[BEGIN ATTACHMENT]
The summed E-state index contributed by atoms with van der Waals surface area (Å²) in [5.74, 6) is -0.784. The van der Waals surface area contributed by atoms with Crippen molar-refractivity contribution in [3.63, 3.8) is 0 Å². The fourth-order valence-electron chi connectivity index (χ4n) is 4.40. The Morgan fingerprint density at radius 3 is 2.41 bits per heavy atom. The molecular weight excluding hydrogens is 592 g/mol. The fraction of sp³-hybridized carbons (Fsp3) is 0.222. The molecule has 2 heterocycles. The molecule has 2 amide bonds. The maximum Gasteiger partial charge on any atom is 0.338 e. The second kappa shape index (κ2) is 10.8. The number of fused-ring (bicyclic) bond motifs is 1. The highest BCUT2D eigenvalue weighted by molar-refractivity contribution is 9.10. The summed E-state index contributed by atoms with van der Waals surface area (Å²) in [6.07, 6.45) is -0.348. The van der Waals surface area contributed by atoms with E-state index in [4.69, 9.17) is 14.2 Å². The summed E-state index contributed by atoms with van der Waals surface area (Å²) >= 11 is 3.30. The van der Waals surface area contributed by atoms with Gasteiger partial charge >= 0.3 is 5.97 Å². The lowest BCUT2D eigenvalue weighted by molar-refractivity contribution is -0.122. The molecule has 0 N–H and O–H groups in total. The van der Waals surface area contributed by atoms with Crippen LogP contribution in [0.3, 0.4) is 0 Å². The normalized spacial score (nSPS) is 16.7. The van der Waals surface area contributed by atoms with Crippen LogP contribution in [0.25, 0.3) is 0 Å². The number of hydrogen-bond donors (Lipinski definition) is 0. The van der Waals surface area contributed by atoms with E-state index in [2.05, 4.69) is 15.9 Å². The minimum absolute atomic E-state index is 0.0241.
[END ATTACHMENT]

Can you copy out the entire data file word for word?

The summed E-state index contributed by atoms with van der Waals surface area (Å²) in [5.74, 6) is -0.784. The van der Waals surface area contributed by atoms with Crippen molar-refractivity contribution in [3.63, 3.8) is 0 Å². The fourth-order valence-electron chi connectivity index (χ4n) is 4.40. The Morgan fingerprint density at radius 3 is 2.41 bits per heavy atom. The molecular weight excluding hydrogens is 592 g/mol. The fraction of sp³-hybridized carbons (Fsp3) is 0.222. The molecule has 2 heterocycles. The molecule has 2 amide bonds. The maximum Gasteiger partial charge on any atom is 0.338 e. The second kappa shape index (κ2) is 10.8. The number of fused-ring (bicyclic) bond motifs is 1. The highest BCUT2D eigenvalue weighted by molar-refractivity contribution is 9.10. The summed E-state index contributed by atoms with van der Waals surface area (Å²) in [6.07, 6.45) is -0.348. The van der Waals surface area contributed by atoms with E-state index in [4.69, 9.17) is 14.2 Å². The summed E-state index contributed by atoms with van der Waals surface area (Å²) >= 11 is 3.30. The van der Waals surface area contributed by atoms with Gasteiger partial charge >= 0.3 is 5.97 Å². The lowest BCUT2D eigenvalue weighted by molar-refractivity contribution is -0.122. The molecule has 0 N–H and O–H groups in total. The van der Waals surface area contributed by atoms with Crippen LogP contribution in [0.3, 0.4) is 0 Å². The normalized spacial score (nSPS) is 16.7. The van der Waals surface area contributed by atoms with Crippen LogP contribution in [0.25, 0.3) is 0 Å². The number of hydrogen-bond donors (Lipinski definition) is 0. The van der Waals surface area contributed by atoms with E-state index in [2.05, 4.69) is 15.9 Å². The minimum absolute atomic E-state index is 0.0241.